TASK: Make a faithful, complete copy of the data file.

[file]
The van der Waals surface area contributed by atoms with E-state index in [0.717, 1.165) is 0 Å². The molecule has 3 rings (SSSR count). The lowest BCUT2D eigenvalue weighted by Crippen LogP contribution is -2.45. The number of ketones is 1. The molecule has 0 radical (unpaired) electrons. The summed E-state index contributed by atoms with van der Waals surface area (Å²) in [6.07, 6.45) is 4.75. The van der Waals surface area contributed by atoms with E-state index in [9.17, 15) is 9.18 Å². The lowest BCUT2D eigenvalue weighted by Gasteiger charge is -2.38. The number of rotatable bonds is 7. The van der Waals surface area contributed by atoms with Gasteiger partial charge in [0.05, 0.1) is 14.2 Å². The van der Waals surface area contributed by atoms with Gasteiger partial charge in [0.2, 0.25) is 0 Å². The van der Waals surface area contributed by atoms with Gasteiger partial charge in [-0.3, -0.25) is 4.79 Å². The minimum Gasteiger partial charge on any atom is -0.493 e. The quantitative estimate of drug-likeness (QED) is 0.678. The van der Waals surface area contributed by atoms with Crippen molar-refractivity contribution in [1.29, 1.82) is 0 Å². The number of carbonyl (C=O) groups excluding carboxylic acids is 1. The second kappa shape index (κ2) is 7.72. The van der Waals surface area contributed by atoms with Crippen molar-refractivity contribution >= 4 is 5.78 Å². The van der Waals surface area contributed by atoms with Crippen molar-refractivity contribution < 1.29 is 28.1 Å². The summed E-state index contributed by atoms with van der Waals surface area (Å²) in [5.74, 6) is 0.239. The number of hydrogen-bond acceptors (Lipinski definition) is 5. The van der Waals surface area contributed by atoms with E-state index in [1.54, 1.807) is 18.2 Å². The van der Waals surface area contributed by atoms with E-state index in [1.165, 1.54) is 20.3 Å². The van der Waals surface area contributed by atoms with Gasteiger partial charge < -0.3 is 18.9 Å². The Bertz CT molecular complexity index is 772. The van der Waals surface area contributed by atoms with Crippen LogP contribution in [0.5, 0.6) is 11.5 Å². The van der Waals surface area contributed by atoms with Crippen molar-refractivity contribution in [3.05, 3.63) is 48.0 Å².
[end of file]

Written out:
The van der Waals surface area contributed by atoms with E-state index in [0.717, 1.165) is 0 Å². The molecule has 3 rings (SSSR count). The lowest BCUT2D eigenvalue weighted by Crippen LogP contribution is -2.45. The number of ketones is 1. The molecule has 0 radical (unpaired) electrons. The summed E-state index contributed by atoms with van der Waals surface area (Å²) in [6.07, 6.45) is 4.75. The van der Waals surface area contributed by atoms with E-state index in [9.17, 15) is 9.18 Å². The lowest BCUT2D eigenvalue weighted by Gasteiger charge is -2.38. The number of rotatable bonds is 7. The van der Waals surface area contributed by atoms with Gasteiger partial charge in [0.05, 0.1) is 14.2 Å². The van der Waals surface area contributed by atoms with Gasteiger partial charge in [0.2, 0.25) is 0 Å². The van der Waals surface area contributed by atoms with Gasteiger partial charge in [-0.3, -0.25) is 4.79 Å². The minimum Gasteiger partial charge on any atom is -0.493 e. The quantitative estimate of drug-likeness (QED) is 0.678. The van der Waals surface area contributed by atoms with Crippen molar-refractivity contribution in [1.29, 1.82) is 0 Å². The number of carbonyl (C=O) groups excluding carboxylic acids is 1. The second kappa shape index (κ2) is 7.72. The van der Waals surface area contributed by atoms with Crippen molar-refractivity contribution >= 4 is 5.78 Å². The van der Waals surface area contributed by atoms with Crippen molar-refractivity contribution < 1.29 is 28.1 Å². The summed E-state index contributed by atoms with van der Waals surface area (Å²) in [5.74, 6) is 0.239. The number of hydrogen-bond acceptors (Lipinski definition) is 5. The van der Waals surface area contributed by atoms with E-state index in [1.54, 1.807) is 18.2 Å². The van der Waals surface area contributed by atoms with E-state index in [1.165, 1.54) is 20.3 Å². The van der Waals surface area contributed by atoms with Gasteiger partial charge < -0.3 is 18.9 Å². The Bertz CT molecular complexity index is 772. The van der Waals surface area contributed by atoms with Crippen LogP contribution in [0.5, 0.6) is 11.5 Å². The van der Waals surface area contributed by atoms with Crippen molar-refractivity contribution in [3.05, 3.63) is 48.0 Å².